"The Wind Rises" is an odd film. It tells the story of Jiro Horikoshi, the designer of the famous Zero fighter plane that was used by Japan in World War II. Unlike many biographies, however, this one doesn't really go for a realistic feel. "The Wind Rises" instead feels more in line with the fantastical films that Hayao Miyazaki, its director, is known for. Yet, we still know that this story is somewhat true and that this man was real. World War II is certainly no work of fiction either. So, there is an odd feeling watching this movie at times in that it is filled with moments of whimsy that contrast with the seriousness of the times.
"The Wind Rises" is animated in the typical fashion of a Hayao Miyazaki film. It is nice animation, but I won't say it reaches the level of beauty that some of his other movies do. It is also odd sometimes to see such serious images in this kind of animation style. This animation style is usually used to show things cute and fantastical and not, for example, a fountain of blood. The normally cute animation style may make that particular disturbing image even more disturbing than if it were done with more realism, I suppose.
Hayao Miyazaki has said that this will be his last directorial effort which makes a somewhat somber movie even more sad. Hayao Miyazaki is an amazing talent and I, for one, have enjoyed all of his films. He has made some of the greatest animated films ever and his mark on animation will forever be felt.
Now, that said, how does this film stack up? Well, I won't say this is my favorite Hayao Miyazaki movie because it isn't. In fact, I would put this movie on the lower end of his filmography. "The Wind Rises" definitely creates a darker and generally somber atmosphere that is fitting for the era being portrayed. To this end, I think Hayao Miyazaki has shown a side of himself that he hasn't really put on screen before. However, he still injects fantastical elements into the story and he still utilizes the same style of animation. While I found this interesting, I didn't totally think it worked for me.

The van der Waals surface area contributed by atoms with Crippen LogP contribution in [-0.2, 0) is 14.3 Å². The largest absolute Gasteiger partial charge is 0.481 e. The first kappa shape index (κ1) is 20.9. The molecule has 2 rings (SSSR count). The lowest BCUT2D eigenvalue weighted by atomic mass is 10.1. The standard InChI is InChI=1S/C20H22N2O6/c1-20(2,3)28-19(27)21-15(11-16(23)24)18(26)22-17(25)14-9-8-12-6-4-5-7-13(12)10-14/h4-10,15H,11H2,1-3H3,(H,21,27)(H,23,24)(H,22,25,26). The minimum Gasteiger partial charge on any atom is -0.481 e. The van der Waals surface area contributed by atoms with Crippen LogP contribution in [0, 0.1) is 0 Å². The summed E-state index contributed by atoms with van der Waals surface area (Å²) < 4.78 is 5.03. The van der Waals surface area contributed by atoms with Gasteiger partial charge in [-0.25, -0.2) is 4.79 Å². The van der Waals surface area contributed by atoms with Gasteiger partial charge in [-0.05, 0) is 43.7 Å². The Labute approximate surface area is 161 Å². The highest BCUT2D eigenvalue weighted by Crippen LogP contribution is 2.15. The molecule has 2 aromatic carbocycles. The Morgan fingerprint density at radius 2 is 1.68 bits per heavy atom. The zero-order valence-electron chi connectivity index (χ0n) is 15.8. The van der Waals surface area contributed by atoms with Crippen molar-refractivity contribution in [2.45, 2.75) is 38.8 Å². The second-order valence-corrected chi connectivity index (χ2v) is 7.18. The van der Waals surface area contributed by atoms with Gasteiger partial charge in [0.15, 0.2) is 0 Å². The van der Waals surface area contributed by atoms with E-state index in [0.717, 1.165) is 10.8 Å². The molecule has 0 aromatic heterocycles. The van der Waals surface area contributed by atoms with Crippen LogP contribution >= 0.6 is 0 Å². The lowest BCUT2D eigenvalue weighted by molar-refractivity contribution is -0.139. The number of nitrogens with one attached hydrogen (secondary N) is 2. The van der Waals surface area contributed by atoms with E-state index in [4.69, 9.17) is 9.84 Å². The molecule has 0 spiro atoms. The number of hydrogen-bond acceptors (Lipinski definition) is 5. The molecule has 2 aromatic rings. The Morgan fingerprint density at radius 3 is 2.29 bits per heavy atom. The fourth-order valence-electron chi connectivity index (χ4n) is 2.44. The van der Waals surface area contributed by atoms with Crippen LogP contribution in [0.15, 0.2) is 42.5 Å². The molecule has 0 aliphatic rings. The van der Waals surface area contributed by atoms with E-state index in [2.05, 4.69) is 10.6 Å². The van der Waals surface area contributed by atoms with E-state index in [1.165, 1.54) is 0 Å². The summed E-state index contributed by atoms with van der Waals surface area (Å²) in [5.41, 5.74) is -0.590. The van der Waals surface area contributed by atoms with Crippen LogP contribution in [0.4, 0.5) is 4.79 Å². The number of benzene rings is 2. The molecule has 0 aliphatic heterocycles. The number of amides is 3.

While dark, it should be said that "The Wind Rises" is a lot more humorous than you would expect a story in this setting to be. There are many moments of laughter throughout, but some of it, I wasn't sure was totally intentional. Yes, there are funny character moments, but sometimes I felt people were laughing at things that seemed serious. I generally like things that have a mix of serious and silly, but here I found that there wasn't a consistent balance between the two.
If this really is the last directorial effort from Hayao Miyazaki then I would say that it is not the worst way to go out. This is not his strongest effort, but it is still an interesting and enjoyable film. "The Wind Rises" is not a total success, but it's not a failure either. "The Wind Rises" is merely good enough which, unfortunately, doesn't fit with the usual impression of Hayao Miyazaki's films. So, this is not the film that Hayao Miyazaki will be remembered by, but it is not going to tarnish his legacy either. It's just a shame to think that we won't see his vision on screen again. I guess the lesson here is that we will always have his other works and that maybe that is good enough.